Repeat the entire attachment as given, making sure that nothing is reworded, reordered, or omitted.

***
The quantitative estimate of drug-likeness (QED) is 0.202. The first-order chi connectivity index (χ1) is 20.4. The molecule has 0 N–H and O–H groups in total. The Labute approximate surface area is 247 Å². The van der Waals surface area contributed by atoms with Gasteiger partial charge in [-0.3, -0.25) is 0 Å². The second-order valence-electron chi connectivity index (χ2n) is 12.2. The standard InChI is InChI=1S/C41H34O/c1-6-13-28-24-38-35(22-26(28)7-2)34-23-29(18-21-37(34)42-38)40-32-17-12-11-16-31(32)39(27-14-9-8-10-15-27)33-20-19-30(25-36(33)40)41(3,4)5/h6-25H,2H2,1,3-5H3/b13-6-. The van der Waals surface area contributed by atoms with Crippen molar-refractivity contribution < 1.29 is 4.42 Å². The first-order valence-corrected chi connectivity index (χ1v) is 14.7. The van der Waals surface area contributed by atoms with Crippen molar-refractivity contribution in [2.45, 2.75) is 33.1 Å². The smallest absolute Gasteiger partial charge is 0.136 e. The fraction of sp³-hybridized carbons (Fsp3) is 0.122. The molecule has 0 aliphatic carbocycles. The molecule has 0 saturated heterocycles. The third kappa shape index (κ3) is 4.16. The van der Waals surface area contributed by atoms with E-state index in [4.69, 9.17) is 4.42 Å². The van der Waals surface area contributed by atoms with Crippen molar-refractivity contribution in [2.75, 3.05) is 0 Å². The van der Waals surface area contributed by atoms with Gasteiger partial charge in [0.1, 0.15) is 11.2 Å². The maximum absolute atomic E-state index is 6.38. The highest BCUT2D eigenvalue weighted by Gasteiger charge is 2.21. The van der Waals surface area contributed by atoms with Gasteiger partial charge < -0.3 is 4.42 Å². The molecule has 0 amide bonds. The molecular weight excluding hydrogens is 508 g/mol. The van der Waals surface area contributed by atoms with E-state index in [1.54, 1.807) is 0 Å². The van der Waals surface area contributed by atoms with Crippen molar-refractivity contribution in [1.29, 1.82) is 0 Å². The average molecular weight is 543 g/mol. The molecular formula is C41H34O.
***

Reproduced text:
The quantitative estimate of drug-likeness (QED) is 0.202. The first-order chi connectivity index (χ1) is 20.4. The molecule has 0 N–H and O–H groups in total. The Labute approximate surface area is 247 Å². The van der Waals surface area contributed by atoms with Gasteiger partial charge in [-0.3, -0.25) is 0 Å². The second-order valence-electron chi connectivity index (χ2n) is 12.2. The standard InChI is InChI=1S/C41H34O/c1-6-13-28-24-38-35(22-26(28)7-2)34-23-29(18-21-37(34)42-38)40-32-17-12-11-16-31(32)39(27-14-9-8-10-15-27)33-20-19-30(25-36(33)40)41(3,4)5/h6-25H,2H2,1,3-5H3/b13-6-. The van der Waals surface area contributed by atoms with Crippen molar-refractivity contribution < 1.29 is 4.42 Å². The first-order valence-corrected chi connectivity index (χ1v) is 14.7. The van der Waals surface area contributed by atoms with Crippen molar-refractivity contribution in [2.45, 2.75) is 33.1 Å². The smallest absolute Gasteiger partial charge is 0.136 e. The fraction of sp³-hybridized carbons (Fsp3) is 0.122. The molecule has 0 aliphatic carbocycles. The molecule has 0 saturated heterocycles. The third kappa shape index (κ3) is 4.16. The van der Waals surface area contributed by atoms with E-state index in [4.69, 9.17) is 4.42 Å². The van der Waals surface area contributed by atoms with Crippen molar-refractivity contribution in [2.75, 3.05) is 0 Å². The van der Waals surface area contributed by atoms with Gasteiger partial charge in [0.1, 0.15) is 11.2 Å². The maximum absolute atomic E-state index is 6.38. The highest BCUT2D eigenvalue weighted by Gasteiger charge is 2.21. The van der Waals surface area contributed by atoms with Gasteiger partial charge < -0.3 is 4.42 Å². The molecule has 0 amide bonds. The molecular weight excluding hydrogens is 508 g/mol. The van der Waals surface area contributed by atoms with E-state index in [1.54, 1.807) is 0 Å². The van der Waals surface area contributed by atoms with Crippen molar-refractivity contribution in [1.29, 1.82) is 0 Å². The average molecular weight is 543 g/mol. The molecular formula is C41H34O.